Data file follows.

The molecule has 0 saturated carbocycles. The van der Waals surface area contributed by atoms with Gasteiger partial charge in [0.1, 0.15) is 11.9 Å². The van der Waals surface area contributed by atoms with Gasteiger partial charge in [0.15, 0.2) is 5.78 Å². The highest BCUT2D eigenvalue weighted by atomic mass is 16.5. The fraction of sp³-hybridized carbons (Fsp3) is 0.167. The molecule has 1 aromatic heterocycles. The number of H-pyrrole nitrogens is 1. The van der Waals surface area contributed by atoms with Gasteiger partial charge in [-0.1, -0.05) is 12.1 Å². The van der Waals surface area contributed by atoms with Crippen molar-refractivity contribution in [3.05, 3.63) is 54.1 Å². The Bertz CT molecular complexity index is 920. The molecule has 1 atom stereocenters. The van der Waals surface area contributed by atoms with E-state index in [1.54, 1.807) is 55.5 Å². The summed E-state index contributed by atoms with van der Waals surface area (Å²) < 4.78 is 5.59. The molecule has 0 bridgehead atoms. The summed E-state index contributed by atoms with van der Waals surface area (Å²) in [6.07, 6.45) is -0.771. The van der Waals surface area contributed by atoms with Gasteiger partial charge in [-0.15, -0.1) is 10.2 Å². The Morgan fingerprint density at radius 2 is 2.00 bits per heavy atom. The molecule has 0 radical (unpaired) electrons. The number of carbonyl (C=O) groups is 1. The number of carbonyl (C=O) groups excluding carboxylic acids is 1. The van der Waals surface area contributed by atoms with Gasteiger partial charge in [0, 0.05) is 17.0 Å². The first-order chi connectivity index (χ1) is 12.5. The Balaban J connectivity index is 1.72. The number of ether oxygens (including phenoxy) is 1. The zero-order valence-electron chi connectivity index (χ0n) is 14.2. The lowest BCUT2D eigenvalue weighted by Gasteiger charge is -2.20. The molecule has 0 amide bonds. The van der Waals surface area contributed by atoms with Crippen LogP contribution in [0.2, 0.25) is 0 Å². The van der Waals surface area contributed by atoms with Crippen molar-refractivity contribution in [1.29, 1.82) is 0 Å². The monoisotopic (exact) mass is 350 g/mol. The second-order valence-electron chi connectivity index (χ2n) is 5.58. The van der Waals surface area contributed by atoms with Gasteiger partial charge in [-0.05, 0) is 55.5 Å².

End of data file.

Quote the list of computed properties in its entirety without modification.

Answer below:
The molecule has 0 saturated carbocycles. The van der Waals surface area contributed by atoms with Gasteiger partial charge in [0.1, 0.15) is 11.9 Å². The van der Waals surface area contributed by atoms with Gasteiger partial charge in [0.15, 0.2) is 5.78 Å². The highest BCUT2D eigenvalue weighted by atomic mass is 16.5. The fraction of sp³-hybridized carbons (Fsp3) is 0.167. The molecule has 1 aromatic heterocycles. The number of H-pyrrole nitrogens is 1. The van der Waals surface area contributed by atoms with Gasteiger partial charge in [-0.1, -0.05) is 12.1 Å². The van der Waals surface area contributed by atoms with Crippen molar-refractivity contribution in [3.05, 3.63) is 54.1 Å². The Bertz CT molecular complexity index is 920. The molecule has 1 atom stereocenters. The van der Waals surface area contributed by atoms with E-state index in [1.54, 1.807) is 55.5 Å². The summed E-state index contributed by atoms with van der Waals surface area (Å²) < 4.78 is 5.59. The molecule has 0 bridgehead atoms. The summed E-state index contributed by atoms with van der Waals surface area (Å²) in [6.07, 6.45) is -0.771. The van der Waals surface area contributed by atoms with Gasteiger partial charge in [-0.15, -0.1) is 10.2 Å². The Morgan fingerprint density at radius 2 is 2.00 bits per heavy atom. The molecule has 0 radical (unpaired) electrons. The number of carbonyl (C=O) groups is 1. The number of carbonyl (C=O) groups excluding carboxylic acids is 1. The van der Waals surface area contributed by atoms with Gasteiger partial charge in [0, 0.05) is 17.0 Å². The first-order chi connectivity index (χ1) is 12.5. The Balaban J connectivity index is 1.72. The number of ether oxygens (including phenoxy) is 1. The zero-order valence-electron chi connectivity index (χ0n) is 14.2. The lowest BCUT2D eigenvalue weighted by Gasteiger charge is -2.20. The molecule has 0 amide bonds. The van der Waals surface area contributed by atoms with Crippen LogP contribution in [0.2, 0.25) is 0 Å². The van der Waals surface area contributed by atoms with Crippen molar-refractivity contribution in [1.29, 1.82) is 0 Å². The monoisotopic (exact) mass is 350 g/mol. The second-order valence-electron chi connectivity index (χ2n) is 5.58. The van der Waals surface area contributed by atoms with Gasteiger partial charge in [-0.05, 0) is 55.5 Å².